Brian was as clean-cut and wholesome-looking as you could imagine. No "metalhead" look for him; he wore a plain blue t-shirt, white shorts, and athletic shoes. He had nicely groomed black hair and distinctly rosy cheeks. He was likable and articulate, self-possessed and mature. He looked like, and was, the kind of kid who might collect baseball cards and be a member of the Spanish Club at school (see Summary Profile).
He was also a fanatical Slayer fan. Why?
I just like the music. It's so full of energy. And it's really aggressive. . . . [They write songs about] problems in the world and stuff like that. . . . I'm a musician, so naturally I listen to the music. But I also listen to the lyrics, because that's the thing about heavy metal. It exposes a lot of problems. It tells the truth about what's really going on in the world, not just a bunch of bull.
Although he resonated to the alienation expressed in heavy metal songs, he was far from unhappy with his own life. Quite the contrary. This, and his general wholesomeness, sometimes made him feel out of place among other heavy metal fans, particularly at concerts.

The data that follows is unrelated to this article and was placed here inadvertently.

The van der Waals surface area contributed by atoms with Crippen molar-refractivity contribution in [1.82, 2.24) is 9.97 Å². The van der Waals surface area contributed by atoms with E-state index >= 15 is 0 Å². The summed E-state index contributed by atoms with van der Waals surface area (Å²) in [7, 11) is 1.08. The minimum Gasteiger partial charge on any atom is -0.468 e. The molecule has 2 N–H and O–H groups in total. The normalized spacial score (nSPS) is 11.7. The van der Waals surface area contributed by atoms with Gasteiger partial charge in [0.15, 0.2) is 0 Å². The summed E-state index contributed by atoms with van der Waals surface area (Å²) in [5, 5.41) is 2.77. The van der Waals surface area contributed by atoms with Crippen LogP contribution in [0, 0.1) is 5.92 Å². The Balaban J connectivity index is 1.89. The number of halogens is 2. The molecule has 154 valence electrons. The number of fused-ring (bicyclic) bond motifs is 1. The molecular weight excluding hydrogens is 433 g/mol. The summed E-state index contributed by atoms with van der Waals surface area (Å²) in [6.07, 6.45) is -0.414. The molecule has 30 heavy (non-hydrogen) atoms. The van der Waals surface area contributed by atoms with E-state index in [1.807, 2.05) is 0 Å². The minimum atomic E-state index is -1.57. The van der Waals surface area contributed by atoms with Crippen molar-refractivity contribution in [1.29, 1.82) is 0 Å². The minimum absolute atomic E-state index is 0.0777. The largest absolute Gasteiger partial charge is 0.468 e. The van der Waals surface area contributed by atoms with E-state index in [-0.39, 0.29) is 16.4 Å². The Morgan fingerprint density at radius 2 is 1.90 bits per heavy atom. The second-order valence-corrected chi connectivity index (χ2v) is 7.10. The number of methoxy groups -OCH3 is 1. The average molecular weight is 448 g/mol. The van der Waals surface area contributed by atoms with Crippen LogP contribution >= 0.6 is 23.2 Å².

I'm always in a good mood. . . . I don't walk around [calling people names]. I just go to the show 'cause I like the music. And it bothers me when people walk around calling me names, saying I'm not cool because I'm not wearing black.
Nevertheless, he thoroughly enjoyed going to concerts and purging his anger and aggression through slamdancing there. "[Slamdancing] is always to have a good time," he explained. "It's all fun, a way to release your aggressions if youre really upset. You get hurt, you get bruises, but it's such a good time." For Brian, heavy metal music was good-time music, the soundtrack of fun.